Individuals who work with TCE directly are at an increased risk of developing Parkinson’s disease. However, the authors caution that “millions of other people may be exposed to this chemical unknowingly, through outdoor air, contaminated groundwater, and indoor air.”

TCE can contaminate soil and groundwater, leading to its widespread dissemination over long distances. One such plume associated with an aerospace company on Long Island stretches over four miles long and two miles wide and has contaminated the drinking water of thousands of people. Other plumes can be found across the world. In Ukraine, TCE is also utilized and can be purchased freely.

Parkinson’s disease can develop decades after exposure to trichloroethylene

The article recounts the experiences of seven individuals whose Parkinson’s disease may have been caused by exposure to TCE. The evidence linking TCE and Parkinson’s in these cases is not direct. Nevertheless, their stories shed light on the challenges of building a case against chemical substances. Often, decades elapse between TCE exposure and the onset of Parkinson’s disease symptoms.

One such case is that of former NBA player, Brian Grant, who played for 12 years before being diagnosed with Parkinson’s disease at the age of 36. Grant is believed to have been exposed to TCE at the age of three, while his father, a Marine at the time, served at Camp Lejeune. There, high levels of trichloroethylene were detected. In response to his diagnosis, Grant established a foundation to inspire and support those living with the disease.

Another example is Amy Lindberg, who was also exposed to contaminated drinking water at Camp Lejeune during her service in the Navy. Three decades later, she was diagnosed with Parkinson’s disease. The article chronicles the experiences of other individuals who were exposed to TCE through their work with the chemical or by residing in contaminated areas. Notably, the article discusses the late US Senator Johnny Isakson. He has retired from politics after being diagnosed with Parkinson’s disease in 2015. Isakson served in the Georgia Air National Guard 50 years earlier, which used TCE to degrease airplane parts.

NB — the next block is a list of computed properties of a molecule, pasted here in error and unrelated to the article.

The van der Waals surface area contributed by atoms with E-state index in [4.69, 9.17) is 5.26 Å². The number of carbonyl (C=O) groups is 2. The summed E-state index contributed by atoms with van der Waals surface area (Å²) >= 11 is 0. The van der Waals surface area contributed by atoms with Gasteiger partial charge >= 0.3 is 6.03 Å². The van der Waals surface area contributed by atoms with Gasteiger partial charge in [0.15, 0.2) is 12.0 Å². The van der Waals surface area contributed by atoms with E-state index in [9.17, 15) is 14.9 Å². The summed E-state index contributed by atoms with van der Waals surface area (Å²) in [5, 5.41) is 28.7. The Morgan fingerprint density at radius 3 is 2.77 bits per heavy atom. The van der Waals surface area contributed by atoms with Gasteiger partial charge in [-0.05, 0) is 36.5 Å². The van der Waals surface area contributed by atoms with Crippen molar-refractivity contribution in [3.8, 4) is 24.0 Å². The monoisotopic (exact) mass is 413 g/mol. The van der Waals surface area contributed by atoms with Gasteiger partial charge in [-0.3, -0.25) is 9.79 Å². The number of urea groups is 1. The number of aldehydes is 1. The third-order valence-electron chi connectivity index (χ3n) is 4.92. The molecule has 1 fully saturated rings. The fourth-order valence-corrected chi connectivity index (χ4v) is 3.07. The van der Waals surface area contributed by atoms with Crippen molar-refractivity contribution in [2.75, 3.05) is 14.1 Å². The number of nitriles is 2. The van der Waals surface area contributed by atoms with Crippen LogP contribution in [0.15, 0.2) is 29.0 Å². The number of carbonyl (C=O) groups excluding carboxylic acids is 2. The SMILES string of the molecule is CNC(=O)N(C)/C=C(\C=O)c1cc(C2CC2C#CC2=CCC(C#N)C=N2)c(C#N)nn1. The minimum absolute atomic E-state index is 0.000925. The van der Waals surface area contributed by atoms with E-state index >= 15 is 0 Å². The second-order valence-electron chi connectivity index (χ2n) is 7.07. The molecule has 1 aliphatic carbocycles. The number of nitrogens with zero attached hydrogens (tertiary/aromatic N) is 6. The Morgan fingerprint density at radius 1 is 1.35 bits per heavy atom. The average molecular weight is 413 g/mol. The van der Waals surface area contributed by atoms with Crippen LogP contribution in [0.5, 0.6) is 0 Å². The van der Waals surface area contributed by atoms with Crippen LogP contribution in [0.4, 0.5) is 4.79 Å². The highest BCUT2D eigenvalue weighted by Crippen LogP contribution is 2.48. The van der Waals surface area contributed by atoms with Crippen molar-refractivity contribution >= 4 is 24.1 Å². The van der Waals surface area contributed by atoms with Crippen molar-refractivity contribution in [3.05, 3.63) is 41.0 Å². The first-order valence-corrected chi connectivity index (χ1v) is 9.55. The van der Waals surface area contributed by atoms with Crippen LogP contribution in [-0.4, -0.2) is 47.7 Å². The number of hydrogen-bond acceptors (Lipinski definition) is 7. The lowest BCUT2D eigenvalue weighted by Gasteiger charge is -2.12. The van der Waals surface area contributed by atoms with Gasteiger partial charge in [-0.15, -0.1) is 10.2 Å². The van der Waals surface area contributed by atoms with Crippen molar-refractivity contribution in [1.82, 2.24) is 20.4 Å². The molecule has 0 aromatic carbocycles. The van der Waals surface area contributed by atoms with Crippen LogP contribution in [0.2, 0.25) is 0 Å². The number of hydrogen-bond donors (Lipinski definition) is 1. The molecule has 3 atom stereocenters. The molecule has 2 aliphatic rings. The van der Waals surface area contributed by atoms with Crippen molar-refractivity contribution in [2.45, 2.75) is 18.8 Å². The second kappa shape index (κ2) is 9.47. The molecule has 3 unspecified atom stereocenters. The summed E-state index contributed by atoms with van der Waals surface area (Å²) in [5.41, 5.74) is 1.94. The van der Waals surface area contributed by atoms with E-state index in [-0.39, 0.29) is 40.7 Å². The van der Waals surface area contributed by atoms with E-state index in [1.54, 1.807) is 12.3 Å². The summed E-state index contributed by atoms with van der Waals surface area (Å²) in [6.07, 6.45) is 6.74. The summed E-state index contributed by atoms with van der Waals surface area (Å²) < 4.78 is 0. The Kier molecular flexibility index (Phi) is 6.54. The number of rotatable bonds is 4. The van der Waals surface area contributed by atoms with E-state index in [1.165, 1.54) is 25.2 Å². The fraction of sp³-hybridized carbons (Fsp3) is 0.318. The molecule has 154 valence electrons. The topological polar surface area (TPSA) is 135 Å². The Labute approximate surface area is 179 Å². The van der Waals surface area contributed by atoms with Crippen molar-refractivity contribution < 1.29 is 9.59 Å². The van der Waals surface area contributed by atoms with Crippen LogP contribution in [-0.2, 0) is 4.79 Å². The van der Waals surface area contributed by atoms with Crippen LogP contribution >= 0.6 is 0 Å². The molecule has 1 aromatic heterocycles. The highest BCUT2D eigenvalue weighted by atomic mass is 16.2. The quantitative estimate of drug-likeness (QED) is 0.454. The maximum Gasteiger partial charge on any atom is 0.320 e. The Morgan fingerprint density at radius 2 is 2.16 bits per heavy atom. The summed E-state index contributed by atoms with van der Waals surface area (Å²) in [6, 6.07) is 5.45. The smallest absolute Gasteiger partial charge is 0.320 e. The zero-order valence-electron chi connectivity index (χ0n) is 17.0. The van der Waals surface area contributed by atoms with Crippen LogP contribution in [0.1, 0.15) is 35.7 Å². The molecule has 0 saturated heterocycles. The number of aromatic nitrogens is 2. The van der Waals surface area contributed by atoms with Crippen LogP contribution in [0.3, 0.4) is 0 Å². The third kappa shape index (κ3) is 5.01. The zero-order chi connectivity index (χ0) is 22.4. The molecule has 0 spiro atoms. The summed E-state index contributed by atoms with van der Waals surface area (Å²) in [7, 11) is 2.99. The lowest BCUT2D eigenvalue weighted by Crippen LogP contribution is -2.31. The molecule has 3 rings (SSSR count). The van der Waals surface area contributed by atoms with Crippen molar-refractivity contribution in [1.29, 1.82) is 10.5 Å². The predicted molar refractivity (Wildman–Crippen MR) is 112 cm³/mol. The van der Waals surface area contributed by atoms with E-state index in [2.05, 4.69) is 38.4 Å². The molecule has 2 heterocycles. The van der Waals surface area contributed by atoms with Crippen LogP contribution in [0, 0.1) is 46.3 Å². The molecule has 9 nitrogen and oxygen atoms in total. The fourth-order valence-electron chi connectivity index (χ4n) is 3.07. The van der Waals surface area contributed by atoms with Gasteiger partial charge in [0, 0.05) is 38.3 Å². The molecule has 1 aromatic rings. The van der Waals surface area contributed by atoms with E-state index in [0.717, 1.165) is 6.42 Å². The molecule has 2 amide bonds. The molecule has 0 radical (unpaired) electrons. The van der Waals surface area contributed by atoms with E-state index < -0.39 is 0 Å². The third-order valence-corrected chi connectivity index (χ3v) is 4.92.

Solving the problem of TCE contamination

The report’s authors put forth a set of measures to eradicate the threat to public health posed by TCE. While acknowledging that contaminated sites can be restored and indoor air quality can be improved using vapor mitigation systems, similar to those employed for radon. They also underscore the fact that thousands of polluted sites exist only in the US, and the process of cleanup and containment must be expedited.

They advocate for further research to gain a better understanding of how TCE impacts the development of Parkinson’s disease and other illnesses. It is crucial to monitor levels of TCE in groundwater, drinking water, soil, outdoor and indoor air more diligently. It’s crucial to share this information with those residing and working near contaminated areas.

Furthermore, the authors implore the US to cease the use of these chemicals once and for all.